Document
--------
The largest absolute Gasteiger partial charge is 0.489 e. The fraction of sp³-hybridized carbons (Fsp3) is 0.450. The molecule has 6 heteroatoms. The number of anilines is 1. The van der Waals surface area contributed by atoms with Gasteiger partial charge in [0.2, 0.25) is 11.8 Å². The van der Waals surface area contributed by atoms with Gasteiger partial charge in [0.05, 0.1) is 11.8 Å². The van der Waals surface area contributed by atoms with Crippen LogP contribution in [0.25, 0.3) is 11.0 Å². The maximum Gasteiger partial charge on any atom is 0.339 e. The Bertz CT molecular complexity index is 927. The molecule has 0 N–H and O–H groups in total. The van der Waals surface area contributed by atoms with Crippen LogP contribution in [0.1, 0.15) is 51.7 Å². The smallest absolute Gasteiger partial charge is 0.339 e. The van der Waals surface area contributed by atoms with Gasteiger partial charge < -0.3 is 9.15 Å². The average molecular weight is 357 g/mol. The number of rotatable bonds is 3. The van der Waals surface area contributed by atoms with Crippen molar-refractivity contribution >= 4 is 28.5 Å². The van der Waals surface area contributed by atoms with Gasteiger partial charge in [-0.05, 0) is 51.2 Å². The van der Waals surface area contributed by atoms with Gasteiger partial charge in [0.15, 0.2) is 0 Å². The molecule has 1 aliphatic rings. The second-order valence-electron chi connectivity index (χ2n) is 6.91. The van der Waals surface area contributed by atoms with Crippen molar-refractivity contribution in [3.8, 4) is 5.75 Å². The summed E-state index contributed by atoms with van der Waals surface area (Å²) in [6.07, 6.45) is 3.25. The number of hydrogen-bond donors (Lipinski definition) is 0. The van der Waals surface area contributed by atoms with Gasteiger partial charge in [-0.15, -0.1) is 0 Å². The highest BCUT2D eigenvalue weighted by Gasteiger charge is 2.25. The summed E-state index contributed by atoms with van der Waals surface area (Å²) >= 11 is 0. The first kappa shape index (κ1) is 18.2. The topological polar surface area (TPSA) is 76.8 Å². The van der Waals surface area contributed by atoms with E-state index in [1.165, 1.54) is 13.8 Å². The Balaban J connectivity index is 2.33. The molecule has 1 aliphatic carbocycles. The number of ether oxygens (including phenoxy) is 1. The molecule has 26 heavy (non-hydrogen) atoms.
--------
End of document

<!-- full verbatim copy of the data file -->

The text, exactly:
The largest absolute Gasteiger partial charge is 0.489 e. The fraction of sp³-hybridized carbons (Fsp3) is 0.450. The molecule has 6 heteroatoms. The number of anilines is 1. The van der Waals surface area contributed by atoms with Gasteiger partial charge in [0.2, 0.25) is 11.8 Å². The van der Waals surface area contributed by atoms with Gasteiger partial charge in [0.05, 0.1) is 11.8 Å². The van der Waals surface area contributed by atoms with Crippen LogP contribution in [0.25, 0.3) is 11.0 Å². The maximum Gasteiger partial charge on any atom is 0.339 e. The Bertz CT molecular complexity index is 927. The molecule has 0 N–H and O–H groups in total. The van der Waals surface area contributed by atoms with Crippen LogP contribution in [0.1, 0.15) is 51.7 Å². The smallest absolute Gasteiger partial charge is 0.339 e. The van der Waals surface area contributed by atoms with Gasteiger partial charge < -0.3 is 9.15 Å². The average molecular weight is 357 g/mol. The number of rotatable bonds is 3. The van der Waals surface area contributed by atoms with Crippen molar-refractivity contribution >= 4 is 28.5 Å². The van der Waals surface area contributed by atoms with Gasteiger partial charge in [-0.05, 0) is 51.2 Å². The van der Waals surface area contributed by atoms with Gasteiger partial charge in [0.15, 0.2) is 0 Å². The molecule has 1 aliphatic rings. The second-order valence-electron chi connectivity index (χ2n) is 6.91. The van der Waals surface area contributed by atoms with Crippen molar-refractivity contribution in [3.8, 4) is 5.75 Å². The summed E-state index contributed by atoms with van der Waals surface area (Å²) in [6.07, 6.45) is 3.25. The number of hydrogen-bond donors (Lipinski definition) is 0. The van der Waals surface area contributed by atoms with Gasteiger partial charge in [-0.15, -0.1) is 0 Å². The highest BCUT2D eigenvalue weighted by Gasteiger charge is 2.25. The summed E-state index contributed by atoms with van der Waals surface area (Å²) >= 11 is 0. The first kappa shape index (κ1) is 18.2. The topological polar surface area (TPSA) is 76.8 Å². The van der Waals surface area contributed by atoms with E-state index in [1.165, 1.54) is 13.8 Å². The Balaban J connectivity index is 2.33. The molecule has 1 aliphatic carbocycles. The number of ether oxygens (including phenoxy) is 1. The molecule has 26 heavy (non-hydrogen) atoms.